01/15/2003 12:00AM

Green Fee may get change of scenery


NEW ORLEANS - When a horse goes from a close fifth-place finish in the Breeders' Cup Mile to a close fifth-place finish in an ungraded stakes race, it can leave the trainer scratching his head.

Danny Peitz wasn't actually doing any scratching Wednesday morning in his Fair Grounds barn office, but he has been doing plenty of mulling over when and where Green Fee will make his next start. Winner of the Grade 2 Kelso and beaten less than two lengths in the Breeders' Cup to finish his 2002 season, Green Fee finished fifth at odds of 6-5 here Jan. 5 in the $75,000 Colonel E. R. Bradley.

Even before that race, Peitz wondered if Green Fee would be the same horse this winter as he was last fall, when he thrived racing around one turn at Belmont Park.

"In those one-turn races you'll almost always get a legitimate pace, and that's what he needs," Peitz said.

Green Fee hadn't raced in 10 weeks before the Bradley, but Peitz said he thought his horse went into the race with an adequate level of fitness. But with a dearth of pace in the race, Green Fee wound up close to the early leaders, and after looming at the top of the stretch he flattened out.

"That's not how he wants to run," Peitz said, "and I'm not convinced he's in love with this turf course. He's won on it before, but he's disappointed me enough times that I wonder how much he likes it."

With that in mind, Peitz hasn't committed Green Fee to a start in the Fair Grounds Breeders' Cup here on Feb. 1. Peitz will consider that spot, but said Green Fee also is possible for the Connally Breeders' Cup at Sam Houston on Feb. 15.

"I hate to ship anytime, but we're thinking about it," Peitz said. "I've never run a horse there, but I've heard for years what a nice grass course they have."

Learned goes on grass if race fills

Trainer Bobby Barnett wavered between running the promising older horse Learned in a turf allowance race Friday or the Diplomat Way Handicap on dirt here Sunday. He eventually settled on the grass race, only to find late Wednesday morning that the race had failed to attract sufficient entries and wouldn't make it onto Friday's program.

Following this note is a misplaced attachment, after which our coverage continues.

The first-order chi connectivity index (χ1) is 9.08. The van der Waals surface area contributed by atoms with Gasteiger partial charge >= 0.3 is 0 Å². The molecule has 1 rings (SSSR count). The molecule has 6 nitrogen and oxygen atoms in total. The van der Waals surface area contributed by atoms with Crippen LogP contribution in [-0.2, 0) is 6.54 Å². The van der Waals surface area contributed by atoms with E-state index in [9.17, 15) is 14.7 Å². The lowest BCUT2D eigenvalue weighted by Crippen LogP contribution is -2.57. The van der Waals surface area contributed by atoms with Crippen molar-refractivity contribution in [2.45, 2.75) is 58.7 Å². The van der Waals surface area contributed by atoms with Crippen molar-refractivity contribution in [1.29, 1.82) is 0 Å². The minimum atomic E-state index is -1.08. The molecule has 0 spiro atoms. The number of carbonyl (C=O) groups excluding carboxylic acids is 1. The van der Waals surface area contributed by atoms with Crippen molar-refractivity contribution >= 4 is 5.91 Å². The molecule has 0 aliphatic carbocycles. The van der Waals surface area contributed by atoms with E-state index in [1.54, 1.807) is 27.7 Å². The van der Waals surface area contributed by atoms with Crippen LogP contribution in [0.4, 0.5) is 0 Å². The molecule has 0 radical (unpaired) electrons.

Fair Grounds officials said they would bring the race back during Thursday's entries for Saturday, and Learned will be back in it, but if the race fails to fill again Learned will end up in the Diplomat Way, Barnett said.

Learned, who returned from a long layoff in Kentucky this past fall, would already have started at this meet had he not come down with an upper-respiratory infection days before he was to have been entered in the Louisiana Handicap. Learned recovered quickly from his illness and on Tuesday had his second workout since missing training time, breezing a half-mile in 49.40 seconds.

Learned has never raced on turf, but Barnett said he had long ago considered a grass start for the gelding.

"The way he runs, and with his female family, we thought turf would be a good spot for him," Barnett said.

A turf race could set Learned up for the Feb. 9 Whirlaway Handicap on dirt, or Learned could make his stakes debut here Sunday in the Diplomat Way. If he does, Learned will face another impressive allowance horse, Mineshaft, who could be a narrow favorite over Discreet Hero. Discreet Hero was beaten a nose in the Tenacious Handicap, his most recent start.

Training race report

The racing surface here was deep and slow for Wednesday's four training races; the fastest of them was timed in about 1:03, depending on which clocker was running a watch. The quickest heat was the third. That and the second were the two most notable races.

In the Ghetto won the third for trainer Dallas Stewart, showing good early speed and finishing well while running into a strong headwind. She was clear of Red Zinger and Key Approval at the finish, but Red Zinger quickly caught and passed In the Ghetto as the horses galloped out around the clubhouse turn. Neither Red Zinger, a 3-year-old from the Neil Howard barn, nor Key Approval, a 5-year-old trained by Henry Cochran, was ridden hard in the stretch but both finished up well.

Prairie Slam, a 3-year-old colt trained by Wayne Catalano, was the star of the second, which officially was given a slow time of about 1:04. Prairie Slam, who ran with front bandages, was held up at the back of the field for the first quarter-mile, but began moving wide coming off the turn and had passed everyone by the sixteenth pole. He didn't gallop out especially well, but that's okay - Prairie Slam's main work came from the quarter-pole to the finish.

In the same race, Double Slam raced under stout restraint and galloped out strongly for trainer Steve Asmussen.

* Saturday's feature, the $75,000 Crescent City Derby for Louisiana-breds at 1 1/16 miles, will attract a full field, but the race probably boils down to a rematch between Meteor Impact and Witt Ante. Meteor Impact overcame a tough trip to win the Louisiana Champions Day Juvenile in his last start. Witt Ante was second, beaten by six lengths, in the Juvenile, but returned to easily win the Louisiana Futurity here Dec. 27.